Sen. Cruz Introducing Bill to Discourage Chinese Censorship of American Movies

Susan Jones | May 4, 2020 | 10:59am EDT
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Sen. Ted Cruz (R-Texas) at the U.S. Capitol on January 21, 2020. (Photo by MANDEL NGAN/AFP via Getty Images)
Sen. Ted Cruz (R-Texas) at the U.S. Capitol on January 21, 2020. (Photo by MANDEL NGAN/AFP via Getty Images)

( - Sen. Ted Cruz (R-Texas) calls China "the most significant geopolitical threat to the United States for the next century," and he plans to do something about it.

Cruz announced he is introducing four bills regarding China this week, including one aimed at Hollywood's willingness to "kowtow to the Chinese communists" by letting the Chinese government censor American movies.

Cruz explained his SCRIPT Act (“Stopping Censorship, Restoring Integrity, Protecting Talkies” Act) to Fox News's Judge Jeanine Pirro on Saturday:

When it comes to propaganda, I'm introducing legislation called the SCRIPT Act that is focused on Hollywood. Hollywood far too often lets the Chinese Communist government censor American films.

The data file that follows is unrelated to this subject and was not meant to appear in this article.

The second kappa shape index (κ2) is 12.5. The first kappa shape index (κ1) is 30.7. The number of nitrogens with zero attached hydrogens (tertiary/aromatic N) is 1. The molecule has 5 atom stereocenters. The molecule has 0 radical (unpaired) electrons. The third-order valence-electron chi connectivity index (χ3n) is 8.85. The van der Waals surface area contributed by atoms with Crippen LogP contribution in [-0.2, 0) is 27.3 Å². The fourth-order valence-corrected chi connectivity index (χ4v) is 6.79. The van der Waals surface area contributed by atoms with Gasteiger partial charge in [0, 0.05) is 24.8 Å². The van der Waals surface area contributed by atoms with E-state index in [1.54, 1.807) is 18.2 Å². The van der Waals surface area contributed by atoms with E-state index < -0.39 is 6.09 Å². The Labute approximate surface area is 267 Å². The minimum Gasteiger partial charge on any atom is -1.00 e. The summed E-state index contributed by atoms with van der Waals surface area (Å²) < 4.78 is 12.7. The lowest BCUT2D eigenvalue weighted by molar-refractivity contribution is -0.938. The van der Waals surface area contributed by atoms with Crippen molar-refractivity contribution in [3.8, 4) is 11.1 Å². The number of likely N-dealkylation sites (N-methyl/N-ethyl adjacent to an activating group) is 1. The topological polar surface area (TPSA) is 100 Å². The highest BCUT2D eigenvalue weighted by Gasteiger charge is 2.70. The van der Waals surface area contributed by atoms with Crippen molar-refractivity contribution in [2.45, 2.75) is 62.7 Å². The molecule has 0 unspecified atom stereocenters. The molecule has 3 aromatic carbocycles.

The SCRIPT Act says we are not going to allow the Pentagon to cooperate with movie makers, to let them use (U.S. military) ships and jet airplanes and equipment if they are going to allow the Chinese government to censor. It uses the power of government to stop Chinese censorship through Hollywood.

Cruz gave examples, including the movie "Top Gun: Maverick."

"The Chinese government took issue with the fact that Maverick's jacket, the back of it, had a flag, a Japanese flag and a Taiwanese flag. And so the movie maker has censored them and has changed the jacket.

"Think about it for a second, Judge. What we are saying is that Maverick is scared of the Chinese Communists. That is ridiculous. Hollywood producers who claim to support the First Amendment and free speech readily let the Chinese government censor."

Cruz discussed another movie, "Bohemian Rhapsody," on "Sunday Morning Futures" with Maria Bartiromo:

The Chinese government objected to part of the movie showing that Freddie Mercury was homosexual.

"Hollywood was more than happy to edit the scene out," Cruz said. "They did it, because the Chinese government didn't want to acknowledge that Freddie Mercury was homosexual. Look, that's a huge part of the story. And the problem is, Hollywood is more interested in making millions of dollars from the Chinese market than they are in free speech, than they are in artistic integrity."

Cruz also plans to introduce a bill imposing "strict sanctions" on the Chinese government officials who "covered up" the pandemic.

Another piece of legislation would prohibit the U.S. government from conducting any business over any telecom or Internet infrastructure that China owns or controls because "they use it to steal" U.S. military secrets and other national security information.

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